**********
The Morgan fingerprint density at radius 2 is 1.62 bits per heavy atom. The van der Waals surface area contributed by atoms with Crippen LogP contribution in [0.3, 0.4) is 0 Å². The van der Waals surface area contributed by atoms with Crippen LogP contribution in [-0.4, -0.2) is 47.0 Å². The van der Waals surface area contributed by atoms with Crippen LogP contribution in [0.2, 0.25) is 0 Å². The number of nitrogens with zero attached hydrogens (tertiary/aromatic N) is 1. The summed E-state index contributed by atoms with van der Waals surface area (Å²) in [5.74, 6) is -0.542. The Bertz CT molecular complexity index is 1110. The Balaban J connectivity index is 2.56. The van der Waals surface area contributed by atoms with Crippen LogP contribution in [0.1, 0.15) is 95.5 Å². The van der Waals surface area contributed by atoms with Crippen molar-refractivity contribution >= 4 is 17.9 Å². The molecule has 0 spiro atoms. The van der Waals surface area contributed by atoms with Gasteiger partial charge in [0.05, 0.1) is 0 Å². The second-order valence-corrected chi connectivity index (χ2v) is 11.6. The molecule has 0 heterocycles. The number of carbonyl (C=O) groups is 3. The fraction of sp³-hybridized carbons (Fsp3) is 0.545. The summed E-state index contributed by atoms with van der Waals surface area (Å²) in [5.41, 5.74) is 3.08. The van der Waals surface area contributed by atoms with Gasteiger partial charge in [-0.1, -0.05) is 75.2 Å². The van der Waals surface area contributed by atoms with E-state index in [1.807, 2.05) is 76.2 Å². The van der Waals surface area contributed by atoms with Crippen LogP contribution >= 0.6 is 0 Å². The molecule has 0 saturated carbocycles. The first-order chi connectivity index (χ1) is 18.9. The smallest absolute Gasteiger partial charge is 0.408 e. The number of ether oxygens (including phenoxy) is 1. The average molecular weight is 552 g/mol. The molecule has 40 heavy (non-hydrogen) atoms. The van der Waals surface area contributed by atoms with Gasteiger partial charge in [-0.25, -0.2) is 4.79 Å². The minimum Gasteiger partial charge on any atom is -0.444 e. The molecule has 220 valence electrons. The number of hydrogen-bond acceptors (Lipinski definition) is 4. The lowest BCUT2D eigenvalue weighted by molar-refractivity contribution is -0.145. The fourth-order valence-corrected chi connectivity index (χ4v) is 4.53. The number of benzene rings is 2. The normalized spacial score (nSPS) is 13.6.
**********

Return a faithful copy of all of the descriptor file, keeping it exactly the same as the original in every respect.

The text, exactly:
The Morgan fingerprint density at radius 2 is 1.62 bits per heavy atom. The van der Waals surface area contributed by atoms with Crippen LogP contribution in [0.3, 0.4) is 0 Å². The van der Waals surface area contributed by atoms with Crippen LogP contribution in [-0.4, -0.2) is 47.0 Å². The van der Waals surface area contributed by atoms with Crippen LogP contribution in [0.2, 0.25) is 0 Å². The number of nitrogens with zero attached hydrogens (tertiary/aromatic N) is 1. The summed E-state index contributed by atoms with van der Waals surface area (Å²) in [5.74, 6) is -0.542. The Bertz CT molecular complexity index is 1110. The Balaban J connectivity index is 2.56. The van der Waals surface area contributed by atoms with Crippen LogP contribution in [0.1, 0.15) is 95.5 Å². The van der Waals surface area contributed by atoms with Crippen molar-refractivity contribution >= 4 is 17.9 Å². The molecule has 0 spiro atoms. The van der Waals surface area contributed by atoms with Gasteiger partial charge in [0.05, 0.1) is 0 Å². The second-order valence-corrected chi connectivity index (χ2v) is 11.6. The molecule has 0 heterocycles. The number of carbonyl (C=O) groups is 3. The fraction of sp³-hybridized carbons (Fsp3) is 0.545. The summed E-state index contributed by atoms with van der Waals surface area (Å²) in [5.41, 5.74) is 3.08. The van der Waals surface area contributed by atoms with Gasteiger partial charge in [-0.1, -0.05) is 75.2 Å². The van der Waals surface area contributed by atoms with E-state index in [1.807, 2.05) is 76.2 Å². The van der Waals surface area contributed by atoms with Crippen LogP contribution >= 0.6 is 0 Å². The molecule has 0 saturated carbocycles. The first-order chi connectivity index (χ1) is 18.9. The smallest absolute Gasteiger partial charge is 0.408 e. The number of ether oxygens (including phenoxy) is 1. The average molecular weight is 552 g/mol. The molecule has 40 heavy (non-hydrogen) atoms. The van der Waals surface area contributed by atoms with Gasteiger partial charge in [-0.25, -0.2) is 4.79 Å². The minimum Gasteiger partial charge on any atom is -0.444 e. The molecule has 220 valence electrons. The number of hydrogen-bond acceptors (Lipinski definition) is 4. The lowest BCUT2D eigenvalue weighted by molar-refractivity contribution is -0.145. The fourth-order valence-corrected chi connectivity index (χ4v) is 4.53. The number of benzene rings is 2. The normalized spacial score (nSPS) is 13.6.